The Planning Division is in place to ensure that developments in Prince Edward County are in line with the Planning Act, the Official Plan, Heritage Guidelines and Zoning By-Laws.
Municipal planning and land use is a public process, and all material on file can generally be made available to the public. Materials and copies will be provided in accordance with Development Services Fees – Schedule “E”.
If you would like to view planning information for your property, such as the zoning, please visit the County’s online public Geographic Information Systems (GIS) map viewer.
PLEASE NOTE: By clicking on the link to the map viewer, the user agrees to the “Interactive Map Disclaimer” located here.
If you are interested in obtaining information or initiating an application under the Planning Act such as an Official Plan Amendment, Zoning By-law Amendment, Site Plan Control, Minor Variance, Plan of Subdivision/Condominium, or Severance Application, please complete the Development Inquiry Form to get started.
During this unprecedented time, Planning staff are working remotely and finding new ways to provide planning-related services to the community. Staff are continuing to process development applications and are also continuing to work on major policy planning projects.
Planning has developed alternative strategies for public engagement during the COVID-19 pandemic. Development proponents can follow this guideline when completing applications for an Official Plan Amendment, Plan of Subdivision or Condominium, and Zoning By-law Amendment.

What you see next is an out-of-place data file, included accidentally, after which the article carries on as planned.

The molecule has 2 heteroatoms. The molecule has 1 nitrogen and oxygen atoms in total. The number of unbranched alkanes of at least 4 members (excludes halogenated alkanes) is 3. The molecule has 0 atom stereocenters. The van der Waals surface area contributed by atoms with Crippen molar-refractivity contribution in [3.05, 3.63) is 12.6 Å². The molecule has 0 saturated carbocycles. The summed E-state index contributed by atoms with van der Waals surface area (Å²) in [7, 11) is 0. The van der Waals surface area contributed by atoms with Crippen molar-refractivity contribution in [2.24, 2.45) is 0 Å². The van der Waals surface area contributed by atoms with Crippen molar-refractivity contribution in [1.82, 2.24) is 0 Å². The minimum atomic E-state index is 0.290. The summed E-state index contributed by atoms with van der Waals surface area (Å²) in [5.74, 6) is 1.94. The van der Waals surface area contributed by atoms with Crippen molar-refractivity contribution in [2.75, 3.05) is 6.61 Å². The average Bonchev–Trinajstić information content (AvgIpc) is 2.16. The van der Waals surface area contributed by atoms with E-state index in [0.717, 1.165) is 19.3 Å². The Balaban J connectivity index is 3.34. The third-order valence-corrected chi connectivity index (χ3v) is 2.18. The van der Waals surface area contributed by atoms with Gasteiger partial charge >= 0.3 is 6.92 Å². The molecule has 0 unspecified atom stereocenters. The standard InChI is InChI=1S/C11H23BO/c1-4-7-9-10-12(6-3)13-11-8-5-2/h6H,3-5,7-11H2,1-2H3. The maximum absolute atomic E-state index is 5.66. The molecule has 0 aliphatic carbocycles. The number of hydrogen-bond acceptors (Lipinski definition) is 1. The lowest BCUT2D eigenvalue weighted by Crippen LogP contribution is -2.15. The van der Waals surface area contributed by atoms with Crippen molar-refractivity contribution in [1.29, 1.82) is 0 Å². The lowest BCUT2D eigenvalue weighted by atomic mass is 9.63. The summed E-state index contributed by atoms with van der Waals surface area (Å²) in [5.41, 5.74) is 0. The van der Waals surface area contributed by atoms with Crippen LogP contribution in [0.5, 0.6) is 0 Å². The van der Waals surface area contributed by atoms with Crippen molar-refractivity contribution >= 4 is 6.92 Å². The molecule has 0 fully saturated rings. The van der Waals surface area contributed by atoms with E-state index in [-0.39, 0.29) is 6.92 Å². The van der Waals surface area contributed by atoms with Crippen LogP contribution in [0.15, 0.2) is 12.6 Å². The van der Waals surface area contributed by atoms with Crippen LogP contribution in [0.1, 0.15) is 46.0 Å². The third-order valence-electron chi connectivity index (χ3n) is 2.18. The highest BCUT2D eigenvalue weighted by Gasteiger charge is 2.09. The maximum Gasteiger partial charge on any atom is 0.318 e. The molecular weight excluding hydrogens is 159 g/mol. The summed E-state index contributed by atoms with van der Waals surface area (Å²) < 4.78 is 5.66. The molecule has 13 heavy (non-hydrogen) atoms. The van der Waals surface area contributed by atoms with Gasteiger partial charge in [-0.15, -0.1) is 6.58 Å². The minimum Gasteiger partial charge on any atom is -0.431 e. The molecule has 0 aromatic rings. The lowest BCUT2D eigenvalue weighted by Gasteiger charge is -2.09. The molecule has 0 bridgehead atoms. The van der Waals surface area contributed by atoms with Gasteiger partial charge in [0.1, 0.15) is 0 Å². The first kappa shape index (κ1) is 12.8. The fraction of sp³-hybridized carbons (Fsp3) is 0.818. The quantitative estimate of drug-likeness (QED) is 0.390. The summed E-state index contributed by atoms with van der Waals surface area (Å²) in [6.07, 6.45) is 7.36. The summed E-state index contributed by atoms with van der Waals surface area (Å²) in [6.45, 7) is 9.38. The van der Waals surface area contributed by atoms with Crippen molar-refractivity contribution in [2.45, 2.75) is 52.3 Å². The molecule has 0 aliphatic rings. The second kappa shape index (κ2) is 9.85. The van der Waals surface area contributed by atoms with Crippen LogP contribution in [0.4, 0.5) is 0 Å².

Click here to view the interim guideline for Alternative Public Engagement Strategies under the Planning Act.
Official Plan Amendments & Review
An official plan describes policies on how land in your community should be used. It is prepared with input from the public and helps to ensure that planning and development meets the community’s needs now and in the future. The Official Plan for Prince Edward County is available online.
Find more information about the Official Plan on our Official Plan Review page.
If you want to use your property or develop it in a way that conflicts with the current Official Plan, an amendment is required. Municipal planning staff can let you know if the amendment is possible while identifying any problems you may encounter, and how to go about applying. Please fill out a Development Inquiry Form to get started.
Secondary Plans set out detailed land use policies to guide growth and development for specific communities such as Picton, Wellington and Rossmore. The Plans are part of the County’s Official Plan, but are specific to the communities to which they apply in terms of their policies for managing physical change and its effects on the social, economic, and natural environments.
For more information, browse our Secondary Plans webpage.
Zoning By-law Amendments
Zoning By-Laws provide day-to-day administration of the contents of the Official Plan. They contain specific requirements that are legally enforceable and control the use of land. Zoning By-Laws state exactly:
- how land may be used;
- where buildings and other structures can be located;
- the types of buildings that are permitted and how they may be used; and